Spending for civil projects and institutional buildings is 9 percent higher than a year ago. The growth pace is expected to slip to around 8 percent by year end and about 5 percent by the end of 2008, which is a little short of projected project cost increases. This follows a similar decline in the new project starts trend. Water, sewer, bridges and colleges are the strongest markets. Pavement is weak due to the precarious state of the highway trust fund.
Construction employment is unchanged over the last nine months with layoffs in new home construction offset by hiring in other construction sectors. Total jobs will average near the current level through 2008. Homebuilder layoffs will accelerate this spring for a decline of between 30,000 and 50,000 jobs, but it will return late next year when homebuilders are again building their inventory. Nonetheless, construction wage rates will keep rising as workers catch up with the recent spurt of inflation.
In the first quarter, equipment shipments from U.S. factories dropped a third below the sales pace that persisted throughout 2006. Equipment imports also fell substantially. Many fleets have now upgraded and expanded to the desired level. Overall construction spending is essentially unchanged over the last nine months, partly due to concern about economic growth prospects. Those concerns have now past, so shipments are projected to average from 6 to 10 percent higher than recent months through 2008.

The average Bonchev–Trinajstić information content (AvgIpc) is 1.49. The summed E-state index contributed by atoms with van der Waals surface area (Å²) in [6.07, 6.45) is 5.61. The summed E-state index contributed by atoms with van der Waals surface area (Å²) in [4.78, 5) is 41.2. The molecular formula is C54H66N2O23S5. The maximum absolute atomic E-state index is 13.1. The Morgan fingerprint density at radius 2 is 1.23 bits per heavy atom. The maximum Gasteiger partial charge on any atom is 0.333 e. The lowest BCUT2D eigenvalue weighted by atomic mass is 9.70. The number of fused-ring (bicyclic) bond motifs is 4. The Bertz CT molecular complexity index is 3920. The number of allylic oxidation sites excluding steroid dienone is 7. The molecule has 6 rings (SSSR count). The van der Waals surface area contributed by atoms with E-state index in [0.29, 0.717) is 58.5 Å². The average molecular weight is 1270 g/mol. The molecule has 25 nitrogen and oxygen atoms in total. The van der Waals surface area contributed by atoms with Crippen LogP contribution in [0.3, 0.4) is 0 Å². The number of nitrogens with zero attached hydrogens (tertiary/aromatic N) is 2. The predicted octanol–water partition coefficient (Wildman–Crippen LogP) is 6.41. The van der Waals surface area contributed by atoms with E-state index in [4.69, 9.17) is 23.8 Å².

New residential construction spending fell 24 percent since March 2006, is forecast to dip slightly further this spring, and set to increase about 7 percent by the end of next year. Multifamily is unchanged from a year ago. The entire decline is in single-family, mostly for resort and retirement properties at the top of the market and entry-level homes at the bottom. Large homebuilders initially slowed building in existing developments, but are now postponing and canceling new developments.
Spending is down 5.2 percent since the peak level reached a year earlier. The decline is near 10 percent after accounting for project-cost inflation. The entire drop is due to single-family housing, concentrated in the southeast and southwest. Spending for residential remodeling is 19 percent higher; spending for commercial buildings is 22 percent higher. Private construction spending is expected to resume expanding this spring with a turnabout in housing starts and increase about 15 percent by the end of 2008.